There are very few one-volume works dealing explicitly with neo-Gnosticism. The most important attempt to comprehend the continuity of Gnostic motifs from medieval through modern times is Ioan P. Couliano, The Tree of Gnosticism: Gnostic Mythology from Early Christianity to Modern Nihilism (San Francisco, 1990). For the intertwinement of monism and dualism in Gnostic thought, see Julia Iwersen, Gnosis zur Einführung (Hamburg, 2001). An interesting anthology of Gnostic writing in the religions, philosophy, and literature throughout history is provided by Peter Sloterdijk and Thomas H. Macho, eds., Weltrevolution der Seele: Ein Lese- und Arbeitsbuch der Gnosis von der Spätantike bis zur Gegenwart, 2 vols. (Düsseldorf, 1991). Various scholarly articles on Gnosticism in ancient and modern intellectual currents are collected in Barbara Aland, ed., Gnosis: Festschrift für Hans Jonas (Göttingen, 1978). Articles in the volume of special interest include: Giulia Sfameni Gasparro, "Sur 1′histoire des influences du gnosticisme" and Gilles Quispel, "Hermann Hesse und Gnosis." Other resources on the topic can be found in Peter Koslowski, ed., Gnosis und Mystik in der Geschichte der Philosophie (Zurich and Munich, 1988), which includes contributions on Paracelsus, Böhme, Oetinger and many other important thinkers, as well as a particularly interesting article by Boris Groys on Gnosticism in Soviet ideology. The classic study by Arthur O. Lovejoy, The Great Chain of Being: A Study of the History of an Idea (Cambridge, Mass., 1964) can be used as an introduction to the Gnostic theme of otherworldliness, although it treats only the philosophical side and excludes the mythic dimensions of Gnosticism. For all other issues raised in this article, the reader needs to consult specialized studies on movements, writers, and philosophers, such as Martin Erbstösser, Ketzer im Mittelalter (Leipzig, 1984), which is very good on the social and economic roots of medieval Gnostic heresies. Relations between Shīʿah movements and Gnosticism are discussed by Heinz Halm in Kosmologie und Heilslehre der frühen Ismaʿiliya: Eine Studie zur islamischen Gnosis (Wiesbaden, 1978) and Die islamische Gnosis: Die extreme Schia und die ʿAlawiten (Zurich and Munich, 1982). A very good source for Gnostic trends in early modern times, with special reference to Goethe, is Rolf Christian Zimmermann, Das Weltbild des jungen Goethe (2 vols., Munich, 1969–1979; first volume reprinted in 2002). Albrecht Schöne, Götterzeichen, Liebeszauber, Satanskult: Neue Einblicke in alte Goethetexte (Munich, 1982) is an interesting examination of Gnostic theology in Goethe's Faust. Regarding Gnosticism and Romanticism, see Ioan P. Coulianu, "The Gnostic Revenge. Gnosticism and Romantic Literature," in Jacob Taubes, ed., Gnosis und Politik (Munich and Paderborn, 1984). For an examination of the Gnostic aspects of certain Romantic poets, see Patrizia Girolami, L'Antiteodicea: Dio, dei, religione nello "Zibaldone" di Giacomo Leopardi (Florence, 1995) and David V. Erdman, Blake: Prophet against Empire (1954, 3d ed., New York, 1991). The best study of Gnosticism and Nazism is Ekkehard Hieronimus, "Dualismus und Gnosis in der völkischen Bewegung," in Jacob Taubes, ed., Gnosis und Politik, pp. 82–89 (Munich and Paderborn, 1984). Another good resource is Nicholas Goodrick-Clarke, The Occult Roots of Nazism: Secret Aryan Cults and Their Influence on Nazi Ideology (New York, 1985, 1992), which takes a broader, less specific approach. Gnostic anti-Semitism within the full scale of history is examined by Micha Brumlik, Die Gnostiker: Der Traum von der Selbsterlösung der Menschen (Frankfurt, 1992). On Gnosticism in modern philosophies, see "Wissenschaft, Politik und Gnosis" (1959), in The Collected Works of Eric Voegelin, edited by Manfred Henningsen, Vol. 5, Modernity without Restraint: Political Religions; the New Science of Politics; and Science, Politics, and Gnosticism, (Columbia, Mo., and London, 1999). The opposing view is offered by Hans Blumenberg, The Legitimacy of the Modern Age (Cambridge, Mass., 1985). Interrelations between Gnosticism and postmodernism are extensively treated by Peter Koslowski, Die Prüfungen der Neuzeit: Über Postmodernität, Philosophie der Geschichte, Metaphysik, Gnosis (Wien, 1989). For Gnostic influence on Heidegger's philosophy, Barbara Merker's Selbsttäuschung und Selbsterkenntnis—Zu Heideggers Transformation der Phänomenologie Husserls (Frankfurt am Main, 1988) is of special importance. Hans Jonas's Gnosis und spätantiker Geist: Erster Teil: Die mythologische Gnosis (Göttingen, 1934; reprint, 1964) was the groundbreaking study of Gnosticism in the light of existentialism. The English edition of The Gnostic Religion: The Message of the Alien God and the Beginnings of Christianity 2d ed. (Boston, 1963) is considerably shorter and therefore an incomplete presentation of Jonas's approach. Thirty years later, Kurt Rudolph edited the continuation of Jonas's work on Gnosticism, Gnosis und spätantiker Geist. Zweiter Teil: Von der Mythologie zur mystischen Philosophie (Göttingen, 1993). It is of particular interest for connections Jonas made between Gnosticism and Christian mysticism, and for his explanation of the transformation of dualistic myths into a monistic worldview. This volume also includes Jonas's important article "Gnosis, Existentialismus und Nihilismus," which was first published in 1973. In The Modern Revival of Gnosticism and Thomas Mann's Doktor Faustus (New York, 2002), Kirsten J. Grimstad examines various intellectual trends at the end of the nineteenth and beginning of the twentieth century in their relation to Gnosticism. This work also includes remarkable chapters on Jung and Jonas, as well as a discussion of Gershom Scholem's treatment of Jewish mysticism. Grimstad's work shows a solid familiarity with relevant historical discussion. For Gnosticism in science, see Raymond Ruyer, La Gnose de Princeton (Paris, 1974) and Arthur Young, The Reflexive Universe: Evolution of Consciousness (New York, 1976). On Gnosticism within Hans Jonas's work, see Manfred Sommer, "Metaphysikkritik als Gnosis," in Willi Oelmüller, ed., Metaphysik heute? [=Kolloquien zur Gegenwartsphilosophie 10] (Paderborn, 1987). Gilles Quispel's important works are Gnosis als Weltreligion (Zurich, 1951); two volumes of Gnostic Studies (Leiden, 1973–1974) and Gnosis: De derde component van de Europese cultuurtraditie (Utrecht, 1988), which includes contributions by several authors on the meaning of Gnosticism in European culture. A condensed form of Quispel's views is found in "Gnosis and Psychology," in Bentley Layton, ed., The Rediscovery of Gnosticism, vol.1, The School of Valentinus (Leiden, 1980). Steven M. Wasserstrom's Religion after Religion: Gershom Scholem, Mircea Eliade, and Henry Corbin at Eranos (Princeton, 1999) is a highly stimulating investigation into supposedly Gnostic epistemologies in the history of religions, although it obscures in a typically heresiological way its own ideological bases in Kantian and positivist philosophy. Wouter Hanegraaff's "On the Construction of 'Esoteric Traditions,'" in Antoine Faivre and Wouter Hanegraaff, eds., Western Esotericism and the Science of Religion: Selected Papers Presented at the 17th Congress of the International Association for the History of Religions, Mexico City 1995, pp. 11–61 (Leuven, 1998) is valuable for its analysis of various interpretations of Gnosticism and esotericism, although the author seems unaware of the influence of Kantian metaphysics when proposing an "empirical method."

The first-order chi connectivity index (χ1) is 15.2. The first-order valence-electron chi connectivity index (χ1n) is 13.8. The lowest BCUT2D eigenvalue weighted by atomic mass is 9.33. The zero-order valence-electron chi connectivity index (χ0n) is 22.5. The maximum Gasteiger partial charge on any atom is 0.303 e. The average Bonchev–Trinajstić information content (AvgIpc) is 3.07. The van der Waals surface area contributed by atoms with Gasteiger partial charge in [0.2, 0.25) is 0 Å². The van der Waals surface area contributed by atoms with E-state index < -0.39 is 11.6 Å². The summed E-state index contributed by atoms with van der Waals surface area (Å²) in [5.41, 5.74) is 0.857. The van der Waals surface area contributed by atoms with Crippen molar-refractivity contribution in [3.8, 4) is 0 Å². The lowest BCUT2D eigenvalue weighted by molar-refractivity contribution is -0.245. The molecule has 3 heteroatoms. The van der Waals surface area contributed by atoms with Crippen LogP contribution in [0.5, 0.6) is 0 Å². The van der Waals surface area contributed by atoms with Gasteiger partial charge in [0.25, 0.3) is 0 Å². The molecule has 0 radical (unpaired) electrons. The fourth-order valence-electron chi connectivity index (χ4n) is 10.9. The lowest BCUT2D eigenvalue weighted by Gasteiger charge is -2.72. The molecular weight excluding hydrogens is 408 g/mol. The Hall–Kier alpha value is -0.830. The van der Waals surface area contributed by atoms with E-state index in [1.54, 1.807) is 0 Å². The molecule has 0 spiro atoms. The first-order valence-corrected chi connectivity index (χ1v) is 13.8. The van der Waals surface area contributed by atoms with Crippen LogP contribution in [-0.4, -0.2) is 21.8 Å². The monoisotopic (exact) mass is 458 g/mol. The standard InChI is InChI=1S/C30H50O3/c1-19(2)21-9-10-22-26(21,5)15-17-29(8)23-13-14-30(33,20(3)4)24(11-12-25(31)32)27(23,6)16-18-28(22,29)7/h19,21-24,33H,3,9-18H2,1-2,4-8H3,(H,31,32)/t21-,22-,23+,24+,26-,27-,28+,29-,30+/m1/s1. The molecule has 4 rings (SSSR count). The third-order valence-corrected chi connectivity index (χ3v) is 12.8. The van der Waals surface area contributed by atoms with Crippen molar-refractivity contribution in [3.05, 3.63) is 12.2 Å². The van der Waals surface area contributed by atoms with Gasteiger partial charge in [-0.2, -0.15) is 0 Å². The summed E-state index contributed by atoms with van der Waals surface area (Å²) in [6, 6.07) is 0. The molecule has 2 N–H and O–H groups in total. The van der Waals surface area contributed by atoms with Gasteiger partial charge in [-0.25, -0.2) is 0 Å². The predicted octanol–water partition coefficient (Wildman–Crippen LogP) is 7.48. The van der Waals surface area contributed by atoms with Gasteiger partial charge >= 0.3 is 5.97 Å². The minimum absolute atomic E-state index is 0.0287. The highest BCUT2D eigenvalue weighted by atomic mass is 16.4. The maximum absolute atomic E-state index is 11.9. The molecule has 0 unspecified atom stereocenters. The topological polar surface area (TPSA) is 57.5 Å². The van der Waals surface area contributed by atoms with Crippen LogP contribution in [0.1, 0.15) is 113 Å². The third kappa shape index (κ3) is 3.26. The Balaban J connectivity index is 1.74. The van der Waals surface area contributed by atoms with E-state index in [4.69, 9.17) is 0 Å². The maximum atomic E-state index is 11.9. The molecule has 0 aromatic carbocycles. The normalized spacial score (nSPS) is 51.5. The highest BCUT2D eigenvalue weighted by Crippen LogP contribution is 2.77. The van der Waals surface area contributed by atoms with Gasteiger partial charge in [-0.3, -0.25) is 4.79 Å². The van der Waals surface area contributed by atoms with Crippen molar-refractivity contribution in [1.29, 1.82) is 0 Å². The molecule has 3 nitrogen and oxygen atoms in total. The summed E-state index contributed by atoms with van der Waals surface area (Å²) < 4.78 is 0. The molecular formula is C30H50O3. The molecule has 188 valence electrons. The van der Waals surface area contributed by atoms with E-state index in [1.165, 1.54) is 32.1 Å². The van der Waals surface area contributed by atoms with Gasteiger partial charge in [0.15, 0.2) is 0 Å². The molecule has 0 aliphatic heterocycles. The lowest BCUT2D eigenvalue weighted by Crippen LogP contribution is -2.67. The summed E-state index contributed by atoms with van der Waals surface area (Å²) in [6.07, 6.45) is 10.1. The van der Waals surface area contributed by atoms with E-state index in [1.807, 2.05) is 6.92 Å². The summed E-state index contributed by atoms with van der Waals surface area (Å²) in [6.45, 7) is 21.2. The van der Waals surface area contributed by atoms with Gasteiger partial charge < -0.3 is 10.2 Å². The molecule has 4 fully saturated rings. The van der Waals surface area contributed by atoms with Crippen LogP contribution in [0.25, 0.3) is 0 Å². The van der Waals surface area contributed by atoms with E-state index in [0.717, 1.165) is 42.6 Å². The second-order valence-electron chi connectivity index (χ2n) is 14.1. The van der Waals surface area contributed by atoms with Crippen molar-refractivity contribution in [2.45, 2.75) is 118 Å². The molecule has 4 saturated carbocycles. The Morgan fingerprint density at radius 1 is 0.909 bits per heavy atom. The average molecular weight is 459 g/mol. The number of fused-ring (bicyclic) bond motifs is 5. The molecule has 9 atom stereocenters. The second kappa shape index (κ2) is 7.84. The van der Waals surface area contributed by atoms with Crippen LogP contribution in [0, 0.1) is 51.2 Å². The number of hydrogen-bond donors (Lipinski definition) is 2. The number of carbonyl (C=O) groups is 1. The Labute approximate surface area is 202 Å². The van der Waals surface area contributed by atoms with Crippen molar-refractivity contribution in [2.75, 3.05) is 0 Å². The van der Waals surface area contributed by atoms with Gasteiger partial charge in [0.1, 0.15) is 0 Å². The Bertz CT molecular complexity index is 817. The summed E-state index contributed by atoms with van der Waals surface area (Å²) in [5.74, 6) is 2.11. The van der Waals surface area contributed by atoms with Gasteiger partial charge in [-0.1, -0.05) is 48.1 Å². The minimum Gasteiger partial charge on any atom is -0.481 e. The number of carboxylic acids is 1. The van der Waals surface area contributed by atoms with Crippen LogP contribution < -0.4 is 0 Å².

Julia Iwersen (2005)